Journalists were told two days ago in the wake of the u-turns on the pasty tax and caravan tax that there would be no imminent decision on the charity tax. The position is the same, said Treasury officials – there will be some form of compromise with the charitable sector, but not a full u-turn, and it will come after a consultation during the summer.
Today we were told there would be no consultation, and that a full u-turn would take place immediately. What on earth is going on at the Treasury?
I am told that the megabrains in HMT decided at the beginning of the week they had no option but to drop the unpopular proposal. Since then, they have been flapping around trying to figure out how to announce it. Should they bother having the consultation anyway or should they just go ahead and announce it? And if the latter, when should they bite the bullet and do so?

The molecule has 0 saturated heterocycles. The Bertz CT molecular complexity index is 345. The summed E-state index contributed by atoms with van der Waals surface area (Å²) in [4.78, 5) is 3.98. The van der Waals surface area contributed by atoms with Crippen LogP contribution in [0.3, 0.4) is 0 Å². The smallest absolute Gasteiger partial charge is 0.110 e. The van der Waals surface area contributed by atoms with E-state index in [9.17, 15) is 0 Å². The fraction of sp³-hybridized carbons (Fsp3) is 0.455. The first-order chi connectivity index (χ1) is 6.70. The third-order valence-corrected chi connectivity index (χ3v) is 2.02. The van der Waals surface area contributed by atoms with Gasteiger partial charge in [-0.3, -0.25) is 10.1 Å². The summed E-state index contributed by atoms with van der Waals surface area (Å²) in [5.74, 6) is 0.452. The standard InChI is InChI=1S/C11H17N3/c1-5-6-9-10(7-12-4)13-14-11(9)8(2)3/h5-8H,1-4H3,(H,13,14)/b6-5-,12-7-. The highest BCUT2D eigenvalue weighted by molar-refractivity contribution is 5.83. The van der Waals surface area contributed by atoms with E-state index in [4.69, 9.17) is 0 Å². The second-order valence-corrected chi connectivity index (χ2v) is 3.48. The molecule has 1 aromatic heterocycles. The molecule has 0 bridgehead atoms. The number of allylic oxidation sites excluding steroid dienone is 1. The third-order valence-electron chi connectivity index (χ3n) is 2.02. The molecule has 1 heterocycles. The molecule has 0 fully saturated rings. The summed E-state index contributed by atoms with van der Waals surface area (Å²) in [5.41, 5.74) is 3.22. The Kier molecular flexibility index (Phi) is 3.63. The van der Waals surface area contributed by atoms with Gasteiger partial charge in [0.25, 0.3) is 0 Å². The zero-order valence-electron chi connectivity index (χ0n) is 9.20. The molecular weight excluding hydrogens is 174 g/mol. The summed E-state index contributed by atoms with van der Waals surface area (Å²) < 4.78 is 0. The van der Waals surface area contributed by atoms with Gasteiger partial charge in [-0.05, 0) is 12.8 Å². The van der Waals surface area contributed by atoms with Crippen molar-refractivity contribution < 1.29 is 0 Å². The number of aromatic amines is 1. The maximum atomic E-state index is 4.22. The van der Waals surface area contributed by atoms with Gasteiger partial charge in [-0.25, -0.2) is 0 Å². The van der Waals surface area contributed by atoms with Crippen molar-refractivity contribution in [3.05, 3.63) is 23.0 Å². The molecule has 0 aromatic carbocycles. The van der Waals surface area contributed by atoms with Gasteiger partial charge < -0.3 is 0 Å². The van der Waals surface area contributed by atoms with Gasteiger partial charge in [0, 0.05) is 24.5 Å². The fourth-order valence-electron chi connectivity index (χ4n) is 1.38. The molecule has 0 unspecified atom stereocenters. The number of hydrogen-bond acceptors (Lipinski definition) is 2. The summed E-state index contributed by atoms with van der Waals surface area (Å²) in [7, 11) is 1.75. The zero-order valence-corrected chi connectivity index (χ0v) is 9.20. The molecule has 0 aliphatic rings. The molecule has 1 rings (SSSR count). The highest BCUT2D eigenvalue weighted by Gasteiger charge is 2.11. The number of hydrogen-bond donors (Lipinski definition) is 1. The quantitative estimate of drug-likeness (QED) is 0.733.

It might have made sense to confirm it on the same day as the other two u-turns. But on that day, they had still not decided whether to go ahead and simply announce it at all. So it got delayed again until someone decided the day that Jeremy Hunt appeared at the Leveson inquiry would be a good time to make sure the charity tax reversal got buried.
And so we end up with the mad scramble today, as the decision gets hastily confirmed in a taped statement by George Osborne and David Gauke, the tax minister, is put in front of the World at One to field the difficult question.
And as of 2pm, the BBC is still leading with the charity tax story. No surprise – the hastily cobbled-together strategy is in danger of failing.